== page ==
The Hollywood Foreign Press Association announced today that it hopes to hammer out an interim agreement with the Writers Guild of America so its annual Golden Globes ceremony can proceed on Jan. 13 without the threat of striking WGA scribes. According to a statement from HFPA president Jorge Camara, the Press Association began talking to the WGA on Dec. 29 after learning about the interim deal writers forged with David Letterman’s Worldwide Pants. That deal permits The Late Show with David Letterman (as well as The Late Late Show with Craig Ferguson) to resume production today using WGA writers. “We feel that The Late Show with David Letterman agreement is very reasonable, and hope and expect the WGA will agree to the same terms and ultimately permit the Golden Globe Awards to be broadcast as scheduled, without picket lines, on Jan. 13,” Camara said in the statement.
The WGA has threatened to picket the Globes if the ongoing labor dispute — now in its third month — were to continue through Jan. 13. Some actors expressed reservations about crossing the writers’ picket line for the awards ceremony, though the Screen Actors Guild has not said whether it would formally discourage thesps from attending.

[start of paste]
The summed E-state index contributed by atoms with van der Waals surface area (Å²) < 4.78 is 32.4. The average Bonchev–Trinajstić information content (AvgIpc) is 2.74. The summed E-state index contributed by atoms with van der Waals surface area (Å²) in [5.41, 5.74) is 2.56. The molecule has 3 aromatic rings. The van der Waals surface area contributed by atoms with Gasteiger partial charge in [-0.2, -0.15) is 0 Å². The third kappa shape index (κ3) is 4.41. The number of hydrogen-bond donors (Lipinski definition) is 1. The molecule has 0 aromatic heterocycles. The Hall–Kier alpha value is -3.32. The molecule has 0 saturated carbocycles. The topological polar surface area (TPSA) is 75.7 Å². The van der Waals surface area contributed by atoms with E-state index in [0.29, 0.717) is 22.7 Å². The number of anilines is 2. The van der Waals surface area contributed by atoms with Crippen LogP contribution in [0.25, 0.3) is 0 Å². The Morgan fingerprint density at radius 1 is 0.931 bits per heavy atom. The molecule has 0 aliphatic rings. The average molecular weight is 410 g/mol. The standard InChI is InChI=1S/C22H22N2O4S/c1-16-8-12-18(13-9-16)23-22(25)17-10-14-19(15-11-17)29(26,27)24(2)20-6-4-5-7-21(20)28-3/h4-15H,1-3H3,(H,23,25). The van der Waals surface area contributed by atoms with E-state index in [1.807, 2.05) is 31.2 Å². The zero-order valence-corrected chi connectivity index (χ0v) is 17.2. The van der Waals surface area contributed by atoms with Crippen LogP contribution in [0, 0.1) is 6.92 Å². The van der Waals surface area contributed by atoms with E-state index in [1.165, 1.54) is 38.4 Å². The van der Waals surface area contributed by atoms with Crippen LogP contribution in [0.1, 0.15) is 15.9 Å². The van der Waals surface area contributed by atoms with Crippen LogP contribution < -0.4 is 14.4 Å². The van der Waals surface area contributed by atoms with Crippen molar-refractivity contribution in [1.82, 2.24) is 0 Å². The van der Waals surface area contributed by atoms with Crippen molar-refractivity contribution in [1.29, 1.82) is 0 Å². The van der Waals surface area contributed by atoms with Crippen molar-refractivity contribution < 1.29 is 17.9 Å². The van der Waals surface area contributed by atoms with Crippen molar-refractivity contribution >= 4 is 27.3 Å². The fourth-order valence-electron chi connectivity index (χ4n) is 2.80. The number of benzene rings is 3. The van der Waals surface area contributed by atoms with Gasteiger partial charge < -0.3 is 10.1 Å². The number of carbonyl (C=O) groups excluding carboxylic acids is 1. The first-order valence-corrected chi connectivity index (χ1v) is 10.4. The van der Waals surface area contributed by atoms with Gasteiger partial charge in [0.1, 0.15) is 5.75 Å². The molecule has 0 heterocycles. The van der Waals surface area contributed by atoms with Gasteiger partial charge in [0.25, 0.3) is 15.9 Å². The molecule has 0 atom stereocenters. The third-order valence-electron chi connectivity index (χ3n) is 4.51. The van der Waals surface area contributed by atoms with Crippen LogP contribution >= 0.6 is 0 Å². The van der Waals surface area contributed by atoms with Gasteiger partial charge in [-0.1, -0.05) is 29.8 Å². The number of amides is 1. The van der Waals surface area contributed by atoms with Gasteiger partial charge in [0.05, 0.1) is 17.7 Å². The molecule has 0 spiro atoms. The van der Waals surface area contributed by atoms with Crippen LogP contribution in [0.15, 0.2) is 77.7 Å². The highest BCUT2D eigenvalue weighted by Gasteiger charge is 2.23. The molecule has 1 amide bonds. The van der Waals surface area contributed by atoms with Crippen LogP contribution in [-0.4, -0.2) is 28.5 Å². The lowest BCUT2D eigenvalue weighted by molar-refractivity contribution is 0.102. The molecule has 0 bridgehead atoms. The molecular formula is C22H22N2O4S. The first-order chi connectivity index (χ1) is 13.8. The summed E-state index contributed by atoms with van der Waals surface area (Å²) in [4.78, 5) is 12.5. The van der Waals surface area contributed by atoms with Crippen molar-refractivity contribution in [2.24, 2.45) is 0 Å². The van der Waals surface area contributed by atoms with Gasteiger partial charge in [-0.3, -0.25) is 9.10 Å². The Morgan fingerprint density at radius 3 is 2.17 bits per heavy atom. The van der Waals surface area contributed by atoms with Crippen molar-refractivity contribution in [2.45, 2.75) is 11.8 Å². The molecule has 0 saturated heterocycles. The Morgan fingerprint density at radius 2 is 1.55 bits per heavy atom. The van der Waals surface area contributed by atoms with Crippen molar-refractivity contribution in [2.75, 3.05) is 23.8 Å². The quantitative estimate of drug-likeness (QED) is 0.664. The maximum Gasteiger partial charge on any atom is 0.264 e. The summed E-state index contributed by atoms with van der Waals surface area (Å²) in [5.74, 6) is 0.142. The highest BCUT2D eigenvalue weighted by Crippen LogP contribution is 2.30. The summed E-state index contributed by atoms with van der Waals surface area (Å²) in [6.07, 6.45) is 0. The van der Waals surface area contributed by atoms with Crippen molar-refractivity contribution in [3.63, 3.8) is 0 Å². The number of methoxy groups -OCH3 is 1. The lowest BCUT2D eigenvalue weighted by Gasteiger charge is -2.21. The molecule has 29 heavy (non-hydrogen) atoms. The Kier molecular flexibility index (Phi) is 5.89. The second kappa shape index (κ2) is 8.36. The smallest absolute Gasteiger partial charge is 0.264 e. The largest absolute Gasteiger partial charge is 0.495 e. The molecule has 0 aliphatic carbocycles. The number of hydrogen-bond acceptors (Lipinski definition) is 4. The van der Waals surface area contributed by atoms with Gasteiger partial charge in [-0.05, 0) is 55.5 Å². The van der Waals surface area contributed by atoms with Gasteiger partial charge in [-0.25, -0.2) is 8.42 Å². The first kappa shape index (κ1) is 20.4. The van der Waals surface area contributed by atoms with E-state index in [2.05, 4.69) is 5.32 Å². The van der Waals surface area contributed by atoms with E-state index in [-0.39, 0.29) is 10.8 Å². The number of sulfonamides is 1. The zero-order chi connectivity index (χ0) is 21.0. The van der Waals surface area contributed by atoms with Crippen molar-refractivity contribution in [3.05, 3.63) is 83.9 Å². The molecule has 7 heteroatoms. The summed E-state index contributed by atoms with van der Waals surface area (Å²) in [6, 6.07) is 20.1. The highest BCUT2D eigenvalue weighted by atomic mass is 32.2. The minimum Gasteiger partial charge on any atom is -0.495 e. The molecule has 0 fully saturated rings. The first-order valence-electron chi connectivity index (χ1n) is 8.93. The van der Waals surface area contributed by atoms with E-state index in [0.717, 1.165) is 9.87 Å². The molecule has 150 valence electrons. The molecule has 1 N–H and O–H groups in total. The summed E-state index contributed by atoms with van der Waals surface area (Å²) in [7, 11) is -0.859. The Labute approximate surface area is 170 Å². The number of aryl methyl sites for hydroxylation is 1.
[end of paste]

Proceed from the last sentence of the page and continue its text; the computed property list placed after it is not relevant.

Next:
HFPA’s Camara was confident that a deal could be worked out with the WGA because, like Worldwide Pants’ ownership of CBS‘ The Late Show, the HFPA owns the Golden Globes, not NBC, the network that will broadcast the ceremony (though the ceremony is produced by Dick Clark Prods, which must also agree to WGA terms). “We strongly support the WGA and the efforts they are making on behalf of writers, and applaud the fact that they have agreed to allow certain industry awards shows to move forward with WGA writers and be broadcast,” Camara said in his statement. “Much like the Screen Actors Guild Awards and Film Independent’s Spirit Awards, we want to enter into an agreement with the WGA that will allow the entertainment industry to celebrate the outstanding work of creative individuals in addition to millions of fans nationwide. It is only fair that we be afforded the same opportunity as these other awards shows.”
The WGA followed with this statement: “Dick Clark Prods. is a struck company. As previously announced, the Writers Guild will be picketing the Golden Globe Awards. The WGA has great respect and admiration for the Hollywood Foreign Press Association, but we are engaged in a crucial struggle that will protect our income and intellectual property rights for generations to come. We will continue to do everything in our power to bring industry negotiations to a fair conclusion. In the meantime, we are grateful for the ongoing support of the Hollywood talent community.”